Season Preview: Boston College Eagles

Is the glass half empty or half full?

Do BC fans torture themselves with woulda-coulda-shoulda possibilities involving national championships the last three years? Or do they draw pride and satisfaction in the fact that during that stretch their team is the only one in the country to have reached the Frozen Four each time?

Do they bemoan the loss of three collegiate stars in Mike Mottau, Jeff Farkas and Blake Bellefeuille? Or do they revel in watching another two: Brian Gionta and Bobby Allen?

Glass-half-full’ers at Chestnut Hill should be in for a treat this year. Once again, the Eagles look to be as talented as any other team in the league and perhaps the nation. Whether they finish on top of the First to Fourth Lottery or not, a fourth consecutive trip to the Frozen Four and maybe even that elusive national championship would not be a surprise.

"I think they’re in that ballpark."

— BC head coach Jerry York, comparing his freshman class to the Mottau-Farkas-Bellefeuille group of four years ago

The reasons for optimism begin with another great senior class. Gionta and Allen are but the leading members of a group that also features Scott Clemmensen, Marty Hughes, Rob Scuderi and Mike Lephart.

“The present senior class has really brought quantity and terrific quality to our program,” says coach Jerry York. “They’ve been to three straight Frozen Fours and have really been the core of our club.”

York also considers this year’s freshmen among the best of his recruiting classes, right up there with the Marty Reasoner class, the Mottau-Farkas-Bellefeuille one and this year’s seniors.

“I think they’re in that ballpark,” says York. “I really do. I like the makeup of the class. The three forwards — [Ben] Eaves, [Chuck] Kobasew and [Tony] Voce — are really national-level players. They skate very well, are creative and can score goals. They’ll have to go through an adjustment period, but they’re going to be dynamic players for us as they get older.

“In [defenseman] J.D. Forrest, I think we’ve got a player certainly capable of being a really major force in Boston College hockey.”

If there is one area of concern, it’s at forward. The departure of Farkas and Bellefeuille means a loss of over 50 goals and 100 points. If the Eagles are to repeat as the league’s top-scoring team, a number of players will need to shoulder some of that load.

“We’re maybe going to be a little more balanced this year,” says York. “I’m not sure which combinations we’re going to put together, but Brian Gionta and Mike Lephart are going to be our senior leadership-type players. Marty Hughes, a converted defenseman/forward, is certainly right there, too.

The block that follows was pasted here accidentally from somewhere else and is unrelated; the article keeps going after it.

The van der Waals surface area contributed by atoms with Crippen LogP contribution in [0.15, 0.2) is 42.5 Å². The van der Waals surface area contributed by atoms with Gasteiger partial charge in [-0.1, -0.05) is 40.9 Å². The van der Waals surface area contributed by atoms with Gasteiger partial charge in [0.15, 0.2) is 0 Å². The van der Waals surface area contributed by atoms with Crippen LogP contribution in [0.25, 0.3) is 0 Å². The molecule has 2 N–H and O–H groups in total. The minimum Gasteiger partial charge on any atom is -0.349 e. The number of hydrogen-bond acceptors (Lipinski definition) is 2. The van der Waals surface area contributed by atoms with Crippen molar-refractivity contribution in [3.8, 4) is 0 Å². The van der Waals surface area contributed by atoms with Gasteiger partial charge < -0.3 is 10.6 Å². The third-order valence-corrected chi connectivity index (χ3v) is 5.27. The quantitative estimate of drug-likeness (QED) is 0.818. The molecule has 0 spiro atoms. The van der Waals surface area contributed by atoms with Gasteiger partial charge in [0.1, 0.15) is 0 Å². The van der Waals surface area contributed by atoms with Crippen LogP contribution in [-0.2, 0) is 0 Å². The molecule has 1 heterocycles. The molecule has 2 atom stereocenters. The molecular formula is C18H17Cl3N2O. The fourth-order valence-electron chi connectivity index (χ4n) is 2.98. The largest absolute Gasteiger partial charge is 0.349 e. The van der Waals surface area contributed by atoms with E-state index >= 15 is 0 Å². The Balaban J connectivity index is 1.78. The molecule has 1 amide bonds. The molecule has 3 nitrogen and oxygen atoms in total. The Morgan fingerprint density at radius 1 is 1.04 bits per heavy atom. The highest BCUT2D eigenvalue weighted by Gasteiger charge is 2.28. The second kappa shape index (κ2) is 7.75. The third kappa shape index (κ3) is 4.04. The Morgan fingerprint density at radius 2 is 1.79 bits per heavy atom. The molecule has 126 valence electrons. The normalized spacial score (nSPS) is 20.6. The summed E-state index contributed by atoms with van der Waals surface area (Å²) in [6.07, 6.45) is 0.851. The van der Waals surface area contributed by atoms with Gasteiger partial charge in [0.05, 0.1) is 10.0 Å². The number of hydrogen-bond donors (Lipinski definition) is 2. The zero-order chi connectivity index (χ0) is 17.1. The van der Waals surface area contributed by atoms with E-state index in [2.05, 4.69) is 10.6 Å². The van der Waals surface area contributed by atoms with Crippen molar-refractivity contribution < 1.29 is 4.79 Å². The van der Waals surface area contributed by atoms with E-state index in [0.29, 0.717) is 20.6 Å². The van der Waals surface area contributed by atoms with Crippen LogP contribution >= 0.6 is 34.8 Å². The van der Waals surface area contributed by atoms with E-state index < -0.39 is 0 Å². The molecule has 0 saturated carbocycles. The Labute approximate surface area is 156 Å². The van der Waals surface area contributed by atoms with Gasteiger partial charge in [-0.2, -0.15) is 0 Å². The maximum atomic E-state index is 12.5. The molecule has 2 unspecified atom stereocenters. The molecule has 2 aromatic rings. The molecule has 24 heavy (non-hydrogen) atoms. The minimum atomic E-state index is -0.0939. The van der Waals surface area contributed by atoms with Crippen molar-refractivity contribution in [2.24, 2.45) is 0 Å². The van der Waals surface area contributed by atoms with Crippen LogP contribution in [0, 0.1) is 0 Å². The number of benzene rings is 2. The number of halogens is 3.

“Ales Dolinar and Jeff Giuliano really came on hard last year. We think Krys Kolanos is going to be a major, major player at the collegiate level this year. And then we look at the freshmen coming in. It’s a good mix.”

The power forward role filled by Kevin Caulfield and Tony Hutchins over the past four years will be assumed by Justin Dziama, a 6-3, 200-pound freshman.

“He’s a big, strong kid who fills that role for us,” says York. “We certainly need someone like that, [even though] it’s asking a lot of a freshman.”

Despite the loss of Mottau, the defense should once again be among the best in the league.

“We certainly feel that from the blue line back, we’re going to have the core strength of our club,” says York. “Four of the defensemen who played in our five-man rotation return. We’ve got some terrific experience, skill and poise there.

“The two seniors, Bobby [Allen] and Rob Scuderi, have each played a lot of contests and big games over their career. I think they’ll be leaders for us there. Brooks Orpik coming back is going to be a very, very strong force for us. And I think Billy Cass improved as much as anyone last year.”

Forrest is the one sure-fire addition to that mix. Two other freshmen, Joe Schuman and Brett Peterson, are also possibilities. Schuman will unfortunately miss the opening month of the season after tearing cartilage in one knee.

Peterson, a defense-forward swingman, will at least open the season on the blue line as a result of Schuman’s injury. Sophomore Anthony D’Arpino, who was a rarely used sixth defenseman last year after Hughes was moved to forward, is also in the mix.



Although Mottau last year often logged Ray Bourque-ian minutes, York wants to avoid that temptation with Allen.

“Early in the season we’d like to use six defensemen,” says York. “The game will dictate because of special teams, but we’d like to get to six. It’s a long, tough year. We have some good depth on defense, unlike last year. We’ll have to watch how [the freshmen] adjust.”

Goaltenders Scott Clemmensen, a senior, and Tim Kelleher, a sophomore, both contributed strong performances. Early in the season Kelleher seemed to have the upper hand, but as he has done throughout his collegiate career, Clemmensen played his best down the stretch.

“Scott and Timmy both bring a real good, positive feeling from their experiences last year,” says York. “Certainly we feel that it’s as good of a tandem as we’ve seen in college hockey. We feel very good about Scott and Tim joining that defense in front of them.”

Although Clemmensen eventually earned all the postseason playing time, York expects to open the season with a 50-50 rotation.

“We’ll do that early for sure,” he says. “They’re both excellent goaltenders. If one jumps out at us, significantly widening the gap, we’ll have to look at that. But we feel good about having two good goaltenders.”

Arguably, BC again enters the season without any particular weakness and with hopes high.

“We feel good about our club, but we know there are other great teams,” says York. “It’ll be a great battle this year again.”